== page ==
And so I had my first call. Yup, my first call for lungs. You have various scenarios played out in your mind as to how the call will happen, what you'll do, what you'll say and how it will evolve. The truth is, and despite thinking, concentrating and contemplating the call for 9 months, nothing plays out as planned.
So I was watching 'Breaking Bad', a fine series that i'm gradually making my way through. I was just about to go to bed when the phone rang. It was 12.50am, so I knew straight away who it was and probably what the call was about. It was one of the Newcastle Freeman's Transplant Coordinators.
'Hi, is that Anders?' (Coordinator)
'Just realised we haven't spoken for a while, thought we'd just see how you're doing'. (Coordinator)
The transplant coordinator was extremely laid back, almost seeming like she had just phoned for a chit chat cos she was bored and nothing was going on. So after about 5 minutes of general chat about what I'd been up to, I asked ,
'So, I take it you're phoning cos you have some lungs for me?'. (Anders)
'Well there are a few things happening at the moment. Anyway, don't worry, just go back to bed and we'll give you a call if anything happens'. (Co-ordinator)
I was told they would probably know more by 3am, but that there was no certainty in that. As you can imagine the suggestion that I should 'go back to bed', was one that was never going to be fulfilled. I realised when I got off the phone I was shaking a little. It had been that call I'd be waiting for, it had come, they were thinking of me and lungs might be available. However, there was no certainty in any of this, was this 'A CALL'? I had no idea. Having discussed the transplant process with others who have been through it, it appears you get a call saying an ambulance it on its way to collect you and then you're on your way. This was however a very different call, it was a, 'hmmm....we might....maybe...have something for you...or we might not'.
So once off the phone I phoned the relevant people that were going to go to Newcastle with me. I think I called my Mum first, but she was down in Southend and was without a car. My initial thoughts, not knowing how the call would unravel, was that she wouldn't make it to Newcastle in time. Therefore, I knew my brother would probably be driving down and potentially taking my dad. I however phoned my friend Elaine before I called my brother and my Dad. To all of them I stated, 'I've had a call, it doesn't mean i'm going to Newcastle, we just have to wait and see what happens and so stay where you are cos nothing may happen'. By the the time I called my brother it was 50 minutes after I received the first call. I obviously spoke to Elaine and my mum for a wee while, and to the transplant coordinator for a wee while. I also called my friend Lisa who was also waiting, as I knew she would be awake as she has a stupid sleeping pattern and I knew she'd be interested. My mind was buzzing and I was thinking 'who can I talk to, who can I speak to about this?'. So whilst I told my family and Elaine not to go anywhere and stay in their homes, it was because I didn't want to cause fuss, not because I wouldn't have minded the company, not because I didn't want someone around. Anyway, about 40 minutes after I spoke to my brother I could hear keys at the door, my brother had turned up. He had driven up from his home in Ayrshire just to sit with me until we heard news. About 10 minutes after that someone knocked on my door, my dad too had decided to ignore me and turned up at my door. I told them it wouldn't be until 3am at the earliest I'd know anything. So we sat in my front room, I put on Blackadder on Netflix. Blackadder is like an old familiar comfort blanket. I know the script inside out, I don't need to concentrate on it, but it's light and it makes me laugh. During University I was watching on an endless circuit Blackadder, Alan Partridge, Father Ted and Star Wars. If I'm watching any of them then the world is in order and everything is ok. Calm is what I needed and calm is what Blackadder provided.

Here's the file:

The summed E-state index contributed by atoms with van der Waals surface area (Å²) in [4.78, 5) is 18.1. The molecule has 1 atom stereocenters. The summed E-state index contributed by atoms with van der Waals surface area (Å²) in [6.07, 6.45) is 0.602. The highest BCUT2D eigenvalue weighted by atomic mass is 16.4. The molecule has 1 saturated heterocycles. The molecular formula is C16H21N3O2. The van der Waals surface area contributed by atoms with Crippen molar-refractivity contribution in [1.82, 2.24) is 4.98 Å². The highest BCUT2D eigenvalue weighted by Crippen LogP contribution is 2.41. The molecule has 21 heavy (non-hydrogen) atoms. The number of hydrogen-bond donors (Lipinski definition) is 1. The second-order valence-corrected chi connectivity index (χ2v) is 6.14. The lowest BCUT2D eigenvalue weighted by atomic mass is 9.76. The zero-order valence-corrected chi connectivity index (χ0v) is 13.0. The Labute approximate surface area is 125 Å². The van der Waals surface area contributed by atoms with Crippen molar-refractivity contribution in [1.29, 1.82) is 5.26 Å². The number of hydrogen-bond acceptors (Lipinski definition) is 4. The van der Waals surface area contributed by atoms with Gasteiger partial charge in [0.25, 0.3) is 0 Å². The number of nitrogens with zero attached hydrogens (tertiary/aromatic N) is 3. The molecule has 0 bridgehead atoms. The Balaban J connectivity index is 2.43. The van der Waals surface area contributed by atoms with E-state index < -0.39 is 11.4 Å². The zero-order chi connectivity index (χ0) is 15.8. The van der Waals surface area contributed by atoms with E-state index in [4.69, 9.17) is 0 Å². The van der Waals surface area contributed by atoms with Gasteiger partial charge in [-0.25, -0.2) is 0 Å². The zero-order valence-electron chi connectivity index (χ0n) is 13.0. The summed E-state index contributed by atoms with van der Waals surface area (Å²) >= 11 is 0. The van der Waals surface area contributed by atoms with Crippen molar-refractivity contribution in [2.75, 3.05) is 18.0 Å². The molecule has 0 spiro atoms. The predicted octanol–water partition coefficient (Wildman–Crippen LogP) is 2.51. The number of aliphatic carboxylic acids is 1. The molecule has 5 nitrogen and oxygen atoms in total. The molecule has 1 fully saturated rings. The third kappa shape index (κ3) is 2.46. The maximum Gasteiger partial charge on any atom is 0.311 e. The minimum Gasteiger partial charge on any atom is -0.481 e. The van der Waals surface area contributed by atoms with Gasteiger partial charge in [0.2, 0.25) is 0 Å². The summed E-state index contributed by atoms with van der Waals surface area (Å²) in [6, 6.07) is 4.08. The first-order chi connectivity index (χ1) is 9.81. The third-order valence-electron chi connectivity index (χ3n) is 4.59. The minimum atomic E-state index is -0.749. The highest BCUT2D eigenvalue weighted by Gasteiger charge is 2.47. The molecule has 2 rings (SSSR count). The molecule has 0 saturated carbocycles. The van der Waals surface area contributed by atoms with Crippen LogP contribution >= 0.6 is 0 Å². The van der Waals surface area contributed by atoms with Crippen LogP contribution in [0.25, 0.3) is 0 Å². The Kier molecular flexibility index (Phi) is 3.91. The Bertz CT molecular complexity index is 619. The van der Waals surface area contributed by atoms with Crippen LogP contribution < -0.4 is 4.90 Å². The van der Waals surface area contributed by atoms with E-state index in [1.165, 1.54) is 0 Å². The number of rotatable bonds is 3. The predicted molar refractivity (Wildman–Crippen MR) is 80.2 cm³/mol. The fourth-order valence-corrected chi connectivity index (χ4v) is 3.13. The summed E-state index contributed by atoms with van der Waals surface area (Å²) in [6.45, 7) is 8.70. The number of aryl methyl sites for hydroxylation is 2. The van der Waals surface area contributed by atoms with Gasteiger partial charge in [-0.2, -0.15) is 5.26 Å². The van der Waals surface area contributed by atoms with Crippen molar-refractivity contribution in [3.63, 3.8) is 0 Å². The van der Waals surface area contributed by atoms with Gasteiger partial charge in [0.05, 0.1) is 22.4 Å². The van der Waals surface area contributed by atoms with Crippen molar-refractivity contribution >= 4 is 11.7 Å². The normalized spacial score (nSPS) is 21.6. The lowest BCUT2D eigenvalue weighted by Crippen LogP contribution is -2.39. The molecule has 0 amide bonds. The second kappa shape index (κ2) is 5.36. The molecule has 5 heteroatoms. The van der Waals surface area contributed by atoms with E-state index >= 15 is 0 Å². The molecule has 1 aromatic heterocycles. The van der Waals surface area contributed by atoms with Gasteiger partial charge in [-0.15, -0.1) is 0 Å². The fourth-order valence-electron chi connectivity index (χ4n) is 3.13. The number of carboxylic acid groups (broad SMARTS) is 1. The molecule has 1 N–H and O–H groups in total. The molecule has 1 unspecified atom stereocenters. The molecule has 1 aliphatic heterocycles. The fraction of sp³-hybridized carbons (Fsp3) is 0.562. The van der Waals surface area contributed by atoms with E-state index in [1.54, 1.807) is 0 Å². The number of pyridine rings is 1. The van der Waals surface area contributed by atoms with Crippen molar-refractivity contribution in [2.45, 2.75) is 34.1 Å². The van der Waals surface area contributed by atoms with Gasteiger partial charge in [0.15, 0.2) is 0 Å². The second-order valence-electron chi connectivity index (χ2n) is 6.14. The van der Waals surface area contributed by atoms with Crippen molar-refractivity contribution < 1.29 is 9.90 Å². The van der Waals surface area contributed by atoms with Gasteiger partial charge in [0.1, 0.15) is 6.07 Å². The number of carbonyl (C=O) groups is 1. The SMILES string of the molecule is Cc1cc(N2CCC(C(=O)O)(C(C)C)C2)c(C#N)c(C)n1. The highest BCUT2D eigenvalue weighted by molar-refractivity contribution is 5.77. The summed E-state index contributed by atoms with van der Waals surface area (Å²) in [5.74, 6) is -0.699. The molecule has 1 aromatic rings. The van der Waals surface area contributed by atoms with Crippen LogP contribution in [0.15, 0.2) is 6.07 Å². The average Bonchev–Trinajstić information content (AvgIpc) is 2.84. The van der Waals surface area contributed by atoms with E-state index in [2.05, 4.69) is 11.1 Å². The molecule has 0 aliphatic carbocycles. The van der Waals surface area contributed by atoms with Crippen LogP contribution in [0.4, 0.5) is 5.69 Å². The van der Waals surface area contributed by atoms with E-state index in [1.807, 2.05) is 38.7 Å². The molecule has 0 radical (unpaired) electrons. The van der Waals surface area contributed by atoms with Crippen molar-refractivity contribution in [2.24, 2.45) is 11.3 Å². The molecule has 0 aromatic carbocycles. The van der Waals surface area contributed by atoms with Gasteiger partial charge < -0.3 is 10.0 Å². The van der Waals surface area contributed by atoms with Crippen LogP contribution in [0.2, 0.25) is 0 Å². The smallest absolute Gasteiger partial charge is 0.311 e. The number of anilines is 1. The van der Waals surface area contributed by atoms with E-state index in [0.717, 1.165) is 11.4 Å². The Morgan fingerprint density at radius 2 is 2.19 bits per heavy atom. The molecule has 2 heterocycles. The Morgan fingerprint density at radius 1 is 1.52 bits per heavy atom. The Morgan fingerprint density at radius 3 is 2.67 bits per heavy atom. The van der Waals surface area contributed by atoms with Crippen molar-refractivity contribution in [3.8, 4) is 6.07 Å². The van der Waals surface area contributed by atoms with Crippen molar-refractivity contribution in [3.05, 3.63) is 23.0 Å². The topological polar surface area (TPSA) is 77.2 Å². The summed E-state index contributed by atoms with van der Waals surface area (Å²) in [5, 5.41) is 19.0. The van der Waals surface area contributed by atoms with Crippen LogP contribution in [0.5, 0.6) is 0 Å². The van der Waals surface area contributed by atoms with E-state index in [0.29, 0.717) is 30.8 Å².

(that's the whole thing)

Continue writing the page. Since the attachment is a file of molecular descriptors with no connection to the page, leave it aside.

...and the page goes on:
So 3am came, no call. I waited until 3.40 and then tried to ring back, but I failed. I couldn't get through. By 4am there was still no call. At this point I was thinking that the lungs had gone somewhere else. My thoughts were that I was initially a possibility, but someone else needed them more and was now receiving them. No doubt I would receive a call in due course, but for now they would be dealing with the transplant and I'd get a call later telling me the lungs had gone elsewhere. I wasn't disappointed, I knew the enormity of what may lay ahead of me. I also knew I had the capability to wait for lungs, not everyone waiting has that. It was nice to know they were thinking of me, sometimes you wonder.
So at 4pm I decided to 'go to bed', but did I sleep? No, of course I didn't. Until they call and confirm what's happening your brain is contemplating what the near future might bring. So I lay there in my bed, my brother in the front room trying to sleep on one sofa and my father successfully sleeping and snoring on another sofa. If I couldn't sleep from thoughts, I certainly couldn't sleep from the snoring of my father. So I lay there, my cat Boris had come to keep me company. Then 5am and the phone rings, I grab it, it was right next to my bed, I had laid it there so I could just reach out and snatch it. Once again I knew who it was and I thought I knew what she was going to say, but I was wrong. I had expected the lungs to have gone elsewhere, it was four hours after the initial call and so what were the chances these lungs were for me? Little I thought. I thought wrong. 'Anders, I've sent an ambulance to collect you'. The Coordinator said a lot more than that, I just didn't take it in, I just thought, 'right, we've got to do this'. What she said may have been important, but I didn't get any other message other than, 'these lungs are for you!'.